Hello People! In today’s article, we are going to implement a handwritten digit recognition app using the MNIST dataset. We’ll train both a linear model and a neural network to classify handwritten digits from the classic MNIST data set. We’ll then compare the performance of the linear and neural network classification models. Moving further, we’ll visualize the weights of a neural-network hidden layer.

What is Handwritten Digit Recognition?

The handwritten digit recognition is the ability of computers to recognize human handwritten digits. It is a hard task for the machine as handwritten digits are not perfect and can be made with many different flavors. The handwritten digit recognition is the solution to this problem. It uses the image of a digit and recognizes the digit present in the image.


Our goal is to map each input image to the correct numeric digit. We will create a NN with a few hidden layers and a Softmax layer at the top to select the winning class.


Firstly, we’ll download the data set, import TensorFlow and other utilities, and load the data into a pandas DataFrame. We’ll be using MNIST dataset. It is probably one of the most popular datasets among machine learning and deep learning enthusiasts. The MNIST dataset contains 60,000 training images of handwritten digits from zero to nine and 10,000 images for testing. So, the MNIST dataset has 10 different classes. Note that, we’ll be using a sample of the original MNIST training data; we’ve taken 20000 rows at random.

You can download the train dataset from here.

Each row represents one labeled example. Column 0 represents the label that a human rater has assigned for one handwritten digit. For example, if Column 0 contains ‘6’, then a human rater interpreted the handwritten character as the digit ‘6’. The ten digits 0-9 are represented, with a unique class label for each possible digit. Thus, this is a multi-class classification problem with 10 classes.

Columns 1 through 784 contain the feature values, one per pixel for the 28×28=784 pixel values. The pixel values are on a gray scale in which 0 represents white, 255 represents black, and values between 0 and 255 represent shades of gray. Most of the pixel values are 0; you may want to take a minute to confirm that they aren’t all 0. For example, adjust the following text block to print out the values in column 72.

To show the natural handwritten nature of the images to be classified, a plot of the first nine images in the dataset is also created.

Task 1: Build a Linear Model for MNIST

Now we’ll create a baseline model. This is critical as it involves developing the infrastructure for the test harness so that any model we design can be evaluated on the dataset. It establishes a baseline in model performance of the problem by which we can compare all the improvements.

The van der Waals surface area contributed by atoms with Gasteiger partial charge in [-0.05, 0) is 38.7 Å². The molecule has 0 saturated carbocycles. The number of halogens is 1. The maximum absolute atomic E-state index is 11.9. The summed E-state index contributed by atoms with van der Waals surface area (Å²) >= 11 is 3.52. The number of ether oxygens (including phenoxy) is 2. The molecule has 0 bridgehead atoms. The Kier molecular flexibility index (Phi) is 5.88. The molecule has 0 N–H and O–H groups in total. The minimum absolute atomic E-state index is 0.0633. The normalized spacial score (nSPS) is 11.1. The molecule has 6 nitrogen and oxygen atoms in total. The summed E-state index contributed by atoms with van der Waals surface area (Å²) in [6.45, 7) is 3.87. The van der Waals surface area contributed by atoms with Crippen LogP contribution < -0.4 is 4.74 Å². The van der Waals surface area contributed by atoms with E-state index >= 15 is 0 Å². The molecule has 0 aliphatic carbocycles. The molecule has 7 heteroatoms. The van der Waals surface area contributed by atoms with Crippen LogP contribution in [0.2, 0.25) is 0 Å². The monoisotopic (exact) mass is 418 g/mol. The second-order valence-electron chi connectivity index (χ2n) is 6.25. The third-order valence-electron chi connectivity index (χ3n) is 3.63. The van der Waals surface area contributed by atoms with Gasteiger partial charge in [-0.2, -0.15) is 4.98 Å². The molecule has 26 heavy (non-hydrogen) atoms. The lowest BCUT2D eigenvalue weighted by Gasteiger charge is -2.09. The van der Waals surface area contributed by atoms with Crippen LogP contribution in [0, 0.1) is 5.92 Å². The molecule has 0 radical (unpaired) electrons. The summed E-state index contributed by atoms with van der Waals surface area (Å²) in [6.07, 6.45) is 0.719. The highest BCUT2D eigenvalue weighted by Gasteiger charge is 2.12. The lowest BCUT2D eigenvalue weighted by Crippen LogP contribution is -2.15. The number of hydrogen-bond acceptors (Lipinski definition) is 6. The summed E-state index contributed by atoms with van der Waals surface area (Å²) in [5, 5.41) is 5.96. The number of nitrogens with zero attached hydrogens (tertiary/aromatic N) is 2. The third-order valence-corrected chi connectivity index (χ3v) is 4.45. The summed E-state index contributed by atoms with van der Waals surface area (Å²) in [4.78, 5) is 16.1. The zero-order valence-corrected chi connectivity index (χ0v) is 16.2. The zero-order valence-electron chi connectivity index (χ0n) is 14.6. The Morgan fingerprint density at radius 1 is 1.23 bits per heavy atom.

The Linear Classifier provides a set of k one-vs-all classifiers, one for each of the k classes. We notice that in addition to reporting accuracy, and plotting Log Loss over time, we also display a confusion matrix. The confusion matrix shows which classes were mis-classified as other classes. 

Task 2: Replace the Linear Classifier with a Neural Network

Next, we’ll replace the LinearClassifier above with a DNNClassifier. Then, we’ll find a parameter combination that gives an accuracy of 0.95 or greater.

We may wish to experiment with additional regularization methods, such as dropout.

Task 3: Visualize the weights of the first hidden layer

The input layer of our model has 784 weights corresponding to the 28×28 pixel input images. The first hidden layer will have 784×N weights where N is the number of nodes in that layer. We can turn those weights back into 28×28 images by reshaping each of the N 1×784 arrays of weights into N arrays of size 28×28.

The first hidden layer of the neural network should be modeling some pretty low level features, so visualizing the weights will probably just show some fuzzy blobs or possibly a few parts of digits. It can be interesting to stop training at different numbers of iterations and see the effect.


In this article, we have successfully built a Python deep learning project on handwritten digit recognition. We have built and trained the neural network which is very effective for image classification purposes.

You can access the entire source code here.

-Krishna Pal Deora

1 Comment

marcelo frank furter · August 3, 2020 at 6:53 pm

Thank you for the good writeup. Look advanced to far added agreeable from you! By the way, how
could we communicate?

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